Please share your comments, stories, and ideas! I’d love to hear about your experiences dealing with a chronic illness in schools. Did you get the help you needed from the school? Did your school “get it?” Do you think anything needs to be improved on the treatment of students with chronic illnesses in their schools? — Rachel
A growing number of students have chronic illnesses. If you count all types of chronic illnesses, at least 10 to 15 percent of American kids have been diagnosed with them, according to the National Institute of Health. Nine percent of children ages 5 to 17, have one or more chronic illnesses that limit their activities to some extent (2012, Childstats.gov).
What are chronic illnesses? A chronic illness often has no cure and usually lasts a lifetime. Though some chronic diseases shorten people’s life spans, modern treatments have allowed people with many chronic conditions to live long lives. Chronic illnesses can go into remission or flare up, but they don’t usually go away. A few examples from a much more extensive list include: Crohn’s Disease, migraines, sickle-cell anemia, diabetes, AIDS, rheumatoid arthritis, epilepsy, chronic fatigue syndrome, asthma, multiple sclerosis, and heart disease.
While chronic illnesses can be quite serious, they are not always noticed by others; people may have serious health problems and still “look fine.” For this reason, the term “invisible illnesses” has been used to describe their nature. Though some chronic illnesses are associated with cognitive disabilities, most are not; so students will vary in their learning abilities and cognitive skills, just like the rest of the population.
Going to school with a chronic illness can be challenging. Students might be dealing with painful and uncomfortable symptoms, need to take a lot of medicines, eat a special diet, or get tired easily. Some may need to have medical procedures, surgeries, or be hospitalized on occasion. Their symptoms may be dull and ever-present, or come on suddenly and acutely without warning. Their illnesses can take an emotional toll as well: students might feel embarrassed about their symptoms around teachers and classmates, angry or depressed about their illnesses, or scared that they will not feel well in school. It can be difficult for students to keep up with school work when they are not feeling well.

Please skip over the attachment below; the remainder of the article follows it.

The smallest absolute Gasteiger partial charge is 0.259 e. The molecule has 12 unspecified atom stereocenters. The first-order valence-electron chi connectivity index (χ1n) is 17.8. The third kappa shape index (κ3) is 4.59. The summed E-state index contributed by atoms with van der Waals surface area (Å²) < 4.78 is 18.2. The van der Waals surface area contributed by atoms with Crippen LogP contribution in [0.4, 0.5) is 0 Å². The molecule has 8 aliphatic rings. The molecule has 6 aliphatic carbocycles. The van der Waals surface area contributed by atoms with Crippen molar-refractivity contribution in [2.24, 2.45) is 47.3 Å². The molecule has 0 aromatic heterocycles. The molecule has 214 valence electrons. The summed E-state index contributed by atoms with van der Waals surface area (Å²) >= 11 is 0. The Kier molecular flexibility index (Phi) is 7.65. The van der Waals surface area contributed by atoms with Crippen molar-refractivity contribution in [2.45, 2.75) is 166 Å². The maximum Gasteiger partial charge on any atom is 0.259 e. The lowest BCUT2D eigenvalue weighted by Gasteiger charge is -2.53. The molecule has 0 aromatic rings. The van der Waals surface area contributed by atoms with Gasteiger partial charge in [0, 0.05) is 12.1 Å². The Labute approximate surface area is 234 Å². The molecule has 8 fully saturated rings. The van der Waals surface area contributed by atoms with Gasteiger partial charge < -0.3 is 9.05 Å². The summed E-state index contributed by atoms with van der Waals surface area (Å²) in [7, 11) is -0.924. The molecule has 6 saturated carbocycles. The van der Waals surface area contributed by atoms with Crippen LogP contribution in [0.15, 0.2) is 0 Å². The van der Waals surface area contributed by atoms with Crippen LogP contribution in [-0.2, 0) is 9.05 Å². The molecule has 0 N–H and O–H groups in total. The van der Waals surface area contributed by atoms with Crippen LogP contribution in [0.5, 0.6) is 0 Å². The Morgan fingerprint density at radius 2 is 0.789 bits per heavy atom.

Adding to the challenges these students are dealing with is the frustration that their teachers and school administrators do not always understand what they are going through or how to help them get an education. When my older son was diagnosed with several chronic illnesses starting at age 10, we were unprepared for the level of misunderstanding we encountered from some teachers and school administrators. My son has Crohn’s Disease (an autoimmune disorder of the digestive tract), primary sclerosing cholangitis (a progressive autoimmune disorder of the liver), and migraines with auras. We encountered resistance to the accommodations he needed to take care of his health and keep up with his school work. Several of his teachers questioned whether he was “just being lazy” since he didn’t “look so sick,” despite notes from doctors testifying that he was indeed diagnosed with serious illnesses requiring accommodations. We were surprised to find guidance counselors who were misinformed about the laws that govern the treatment of students with disabilities, including the subset of chronic illnesses.
As we began meeting other families, we found that we were not the only ones who were frustrated, confused and surprised at the level of misunderstanding, and indeed, discrimination, our children with chronic illnesses were facing in schools. This is not to suggest that there is a malicious intent; rather, it reflects a subtle yet pervasive problem with the way our society views chronic illnesses and those who have them. Adding to this, is that teachers may find themselves struggling with how to help their students with chronic illnesses without enough training or resources–helping students with chronic illnesses can be complicated and tricky.
Despite the problems students currently face in schools, I am optimistic that we can reduce discrimination and help students get what they need more easily. Perhaps it will take some teacher training about chronic illnesses. Or perhaps our civil rights laws need to be more accessible to students and their families, so they know what their rights are and how to seek help in schools.